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The Warsaw Voice » World of Movies » June 3, 2014
The world of movies
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Bollywood Comes to Warsaw
June 3, 2014   
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by Vedika Luthra
The cast and crew of Kick, an upcoming Bollywood action movie, descended on Warsaw in mid-April to shoot the climax of the film here. The movie, which features Salman Khan, one of India’s most prominent actors, and Jaqueline Fernandez, a former Miss Sri Lanka, is the first ever Bollywood production to be set—at least partially—in the Polish capital.

Using Poland as a destination for a foreign film has been rare in the past. The Polish Tourism Organization (POT) predicts that, after the release of Kick in July, foreign filmmaking in Poland will grow and that, in turn, is likely to give the country a higher profile abroad and draw more tourists here.

The cost of shooting a movie in Poland is half that in many other European countries, according to Film Polska productions, a Polish production agency assisting in the making of Kick. The filmmakers have not revealed what the budget of the Indian movie is. However, the Examiner.com website has estimated the figure at around zl.75 million.

Another major advantage that Poland offers filmmakers is a variety of settings and a mixture of architectural styles with strong influences from other European countries.

Krzysztof Sołek, head of Film Polska, said, “We can offer all kinds of locations in one country, which is very rare, because we have old cities, old castles, a beautiful range of mountains, lakes, rivers, the seaside—we have everything.”

Despite this diversity, which allows Poland to stand in for other countries in movies, the list of foreign films made and set in this country is brief. The Chronicles of Narnia: The Lion, the Witch and the Wardrobe (2005) features several scenes shot in Poland, including by Lake Siemianówka near the eastern city of Białystok. Meanwhile, Fanaa (2006), an Indian blockbuster, was partially shot in Zakopane. The southern Polish resort stood in for Kashmir, which could not be accessed at the time due to political unrest.

The two movies, however, did not promote Poland as a destination. Kick, on the other hand, features Salman Khan jumping off Warsaw’s trademark Palace of Culture and Science in one of the main action scenes.

Poland has its own movie-making tradition and has produced directors and cinematographers who are recognized around the world. The National Film School in ŁódĽ, central Poland, is one of the best-known institutions of this kind internationally, with alumni including Roman Polanski and Andrzej Wajda, two world-famous directors. Danish director Lars Von Trier is known to have hired Polish special effects experts for his films.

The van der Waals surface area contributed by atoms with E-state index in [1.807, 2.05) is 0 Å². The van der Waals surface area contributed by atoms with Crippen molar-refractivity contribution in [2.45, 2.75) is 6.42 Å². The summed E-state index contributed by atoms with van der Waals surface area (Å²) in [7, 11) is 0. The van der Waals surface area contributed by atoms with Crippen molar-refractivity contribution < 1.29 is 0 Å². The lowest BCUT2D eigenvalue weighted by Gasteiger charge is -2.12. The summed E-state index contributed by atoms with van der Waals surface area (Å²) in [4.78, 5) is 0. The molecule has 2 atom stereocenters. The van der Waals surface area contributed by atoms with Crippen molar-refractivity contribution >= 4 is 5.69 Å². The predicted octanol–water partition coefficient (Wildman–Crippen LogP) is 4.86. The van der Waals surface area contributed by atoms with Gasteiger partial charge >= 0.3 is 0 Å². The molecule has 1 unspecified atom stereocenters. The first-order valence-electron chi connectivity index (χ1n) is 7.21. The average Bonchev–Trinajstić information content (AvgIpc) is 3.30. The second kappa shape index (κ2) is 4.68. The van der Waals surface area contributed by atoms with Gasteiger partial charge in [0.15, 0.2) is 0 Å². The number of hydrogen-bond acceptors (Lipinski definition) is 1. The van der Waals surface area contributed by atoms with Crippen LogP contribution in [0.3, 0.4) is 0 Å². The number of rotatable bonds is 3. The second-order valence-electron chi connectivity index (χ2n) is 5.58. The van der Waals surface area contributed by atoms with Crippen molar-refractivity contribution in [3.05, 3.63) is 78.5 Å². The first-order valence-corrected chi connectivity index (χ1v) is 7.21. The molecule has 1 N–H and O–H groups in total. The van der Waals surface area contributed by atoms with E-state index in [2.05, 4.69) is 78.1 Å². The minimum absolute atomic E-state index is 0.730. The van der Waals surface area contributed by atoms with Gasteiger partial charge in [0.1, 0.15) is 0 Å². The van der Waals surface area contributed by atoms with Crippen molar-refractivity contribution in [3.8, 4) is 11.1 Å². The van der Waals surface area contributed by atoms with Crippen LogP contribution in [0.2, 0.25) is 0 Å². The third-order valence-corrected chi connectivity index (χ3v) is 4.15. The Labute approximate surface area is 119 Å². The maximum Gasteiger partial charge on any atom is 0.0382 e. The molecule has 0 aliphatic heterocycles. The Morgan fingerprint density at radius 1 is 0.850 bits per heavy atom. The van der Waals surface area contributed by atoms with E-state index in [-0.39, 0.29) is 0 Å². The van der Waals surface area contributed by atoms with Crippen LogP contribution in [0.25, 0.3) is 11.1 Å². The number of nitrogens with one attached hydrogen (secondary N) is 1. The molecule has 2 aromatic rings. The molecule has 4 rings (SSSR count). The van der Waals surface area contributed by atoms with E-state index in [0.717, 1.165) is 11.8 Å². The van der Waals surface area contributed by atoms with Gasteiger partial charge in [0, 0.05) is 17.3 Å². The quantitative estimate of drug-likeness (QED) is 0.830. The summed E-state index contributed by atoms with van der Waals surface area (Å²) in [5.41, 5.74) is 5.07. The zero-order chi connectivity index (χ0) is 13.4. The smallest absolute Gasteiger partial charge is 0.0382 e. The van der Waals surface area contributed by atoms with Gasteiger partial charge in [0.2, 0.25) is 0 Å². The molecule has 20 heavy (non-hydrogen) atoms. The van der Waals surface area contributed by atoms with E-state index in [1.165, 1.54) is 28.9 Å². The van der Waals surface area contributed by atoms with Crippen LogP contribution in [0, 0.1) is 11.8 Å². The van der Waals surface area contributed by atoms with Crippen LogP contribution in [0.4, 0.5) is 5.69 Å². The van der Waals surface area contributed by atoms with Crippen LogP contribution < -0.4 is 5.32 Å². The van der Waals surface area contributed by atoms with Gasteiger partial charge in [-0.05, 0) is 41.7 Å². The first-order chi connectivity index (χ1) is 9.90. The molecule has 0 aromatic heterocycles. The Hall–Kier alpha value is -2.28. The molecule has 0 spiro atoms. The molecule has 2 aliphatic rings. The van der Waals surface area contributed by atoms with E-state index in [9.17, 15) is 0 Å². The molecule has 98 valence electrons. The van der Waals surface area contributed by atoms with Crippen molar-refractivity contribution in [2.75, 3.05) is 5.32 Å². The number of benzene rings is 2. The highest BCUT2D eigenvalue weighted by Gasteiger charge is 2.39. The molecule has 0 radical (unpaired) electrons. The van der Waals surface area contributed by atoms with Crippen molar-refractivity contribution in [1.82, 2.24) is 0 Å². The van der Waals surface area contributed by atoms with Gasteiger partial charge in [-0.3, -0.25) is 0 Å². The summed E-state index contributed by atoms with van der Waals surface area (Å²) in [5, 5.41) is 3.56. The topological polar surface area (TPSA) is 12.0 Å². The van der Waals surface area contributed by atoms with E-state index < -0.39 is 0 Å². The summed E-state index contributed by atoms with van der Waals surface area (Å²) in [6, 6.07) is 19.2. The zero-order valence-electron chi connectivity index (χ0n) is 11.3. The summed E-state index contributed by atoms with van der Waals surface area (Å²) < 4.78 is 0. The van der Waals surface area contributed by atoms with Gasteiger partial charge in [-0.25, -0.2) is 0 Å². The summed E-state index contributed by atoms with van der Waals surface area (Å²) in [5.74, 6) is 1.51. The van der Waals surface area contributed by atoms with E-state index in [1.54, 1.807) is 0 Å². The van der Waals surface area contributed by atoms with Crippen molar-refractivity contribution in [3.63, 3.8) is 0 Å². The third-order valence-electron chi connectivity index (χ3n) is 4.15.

During a press conference, when asked about shooting in Warsaw, Khan said that, if not for the skills of Polish experts and the technical facilities available in Poland, “I’m pretty sure that we would not have been able to accomplish what we were able to accomplish here in terms of shooting.”

Meanwhile, Poles appreciate the importance of film in a way that others may not, according to Ewa Mazierska, a Polish film critic, columnist and lecturer at the University of Central Lancashire in England. During the communist era in Poland, “political discussion was thwarted, there was no official opposition to the Communist Party,” said Mazierska. “In such circumstances political discourse was conveyed largely through art and cinema especially.”

The past few weeks have stirred excitement in Warsaw as crowds gathered to see stunts for Kick, including a scene that involved crashing a double-decker bus into the Vistula River. The Polish Tourism Organization hopes to see an increase in the number of tourists from India after the release of the film.

Poland draws 15 million foreign tourists annually, according to the Polish Tourism Organization (POT). In comparison, Spain draws over 60 million a year. But Poland has opened itself up to tourism relatively recently. “We do not have a tradition of showcasing Poland on an international forum as long as that of other tourist organizations in Europe,” says Emilia Kubik, a project manager for POT. “After we joined the European Union, we needed some time to build our strategy—to define the markets that were important for us.”

After Kick, the Film Commission in Poland is confident that other foreign movies will choose Poland as a location. Later this year, another Bollywood film, called Bangistan, plans to shoot scenes in Cracow. “What happens is somebody breaks the ice, because filmmaking is a very sensitive thing,” the director of Kick, Sajid Nadidwala, said during a recent interview. “But once people come to know that somebody’s gone [to a location] and there is no problem, then it becomes easier for others to come.”
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